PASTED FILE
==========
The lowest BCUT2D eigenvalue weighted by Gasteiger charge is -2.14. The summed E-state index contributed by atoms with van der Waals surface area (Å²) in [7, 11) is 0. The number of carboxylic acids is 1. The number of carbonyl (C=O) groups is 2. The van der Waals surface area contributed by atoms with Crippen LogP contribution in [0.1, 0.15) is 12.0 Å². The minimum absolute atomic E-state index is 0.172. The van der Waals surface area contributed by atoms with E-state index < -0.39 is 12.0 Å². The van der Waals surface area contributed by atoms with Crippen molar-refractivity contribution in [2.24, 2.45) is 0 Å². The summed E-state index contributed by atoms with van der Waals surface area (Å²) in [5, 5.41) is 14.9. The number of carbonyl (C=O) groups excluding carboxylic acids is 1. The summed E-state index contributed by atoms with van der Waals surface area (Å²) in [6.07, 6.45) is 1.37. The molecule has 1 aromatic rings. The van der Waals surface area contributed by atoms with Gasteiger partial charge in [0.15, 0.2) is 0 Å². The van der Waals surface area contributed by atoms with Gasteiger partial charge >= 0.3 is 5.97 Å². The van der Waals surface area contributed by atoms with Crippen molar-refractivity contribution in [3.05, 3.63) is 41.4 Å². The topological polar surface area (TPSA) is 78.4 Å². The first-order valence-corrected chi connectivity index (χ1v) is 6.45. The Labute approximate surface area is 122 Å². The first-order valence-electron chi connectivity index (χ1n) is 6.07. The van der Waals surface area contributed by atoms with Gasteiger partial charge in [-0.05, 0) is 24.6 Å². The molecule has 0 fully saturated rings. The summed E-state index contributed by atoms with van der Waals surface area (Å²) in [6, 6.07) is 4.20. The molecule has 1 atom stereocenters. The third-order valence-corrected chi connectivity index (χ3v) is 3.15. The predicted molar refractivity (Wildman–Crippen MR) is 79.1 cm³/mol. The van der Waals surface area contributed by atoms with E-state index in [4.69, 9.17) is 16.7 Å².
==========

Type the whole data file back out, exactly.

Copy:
The lowest BCUT2D eigenvalue weighted by Gasteiger charge is -2.14. The summed E-state index contributed by atoms with van der Waals surface area (Å²) in [7, 11) is 0. The number of carboxylic acids is 1. The number of carbonyl (C=O) groups is 2. The van der Waals surface area contributed by atoms with Crippen LogP contribution in [0.1, 0.15) is 12.0 Å². The minimum absolute atomic E-state index is 0.172. The van der Waals surface area contributed by atoms with E-state index < -0.39 is 12.0 Å². The van der Waals surface area contributed by atoms with Crippen molar-refractivity contribution in [2.24, 2.45) is 0 Å². The summed E-state index contributed by atoms with van der Waals surface area (Å²) in [5, 5.41) is 14.9. The number of carbonyl (C=O) groups excluding carboxylic acids is 1. The summed E-state index contributed by atoms with van der Waals surface area (Å²) in [6.07, 6.45) is 1.37. The molecule has 1 aromatic rings. The van der Waals surface area contributed by atoms with Gasteiger partial charge in [0.15, 0.2) is 0 Å². The van der Waals surface area contributed by atoms with Gasteiger partial charge >= 0.3 is 5.97 Å². The van der Waals surface area contributed by atoms with Crippen molar-refractivity contribution in [3.05, 3.63) is 41.4 Å². The topological polar surface area (TPSA) is 78.4 Å². The first-order valence-corrected chi connectivity index (χ1v) is 6.45. The Labute approximate surface area is 122 Å². The first-order valence-electron chi connectivity index (χ1n) is 6.07. The van der Waals surface area contributed by atoms with Gasteiger partial charge in [-0.05, 0) is 24.6 Å². The molecule has 0 fully saturated rings. The summed E-state index contributed by atoms with van der Waals surface area (Å²) in [6, 6.07) is 4.20. The molecule has 1 atom stereocenters. The third-order valence-corrected chi connectivity index (χ3v) is 3.15. The predicted molar refractivity (Wildman–Crippen MR) is 79.1 cm³/mol. The van der Waals surface area contributed by atoms with E-state index in [4.69, 9.17) is 16.7 Å².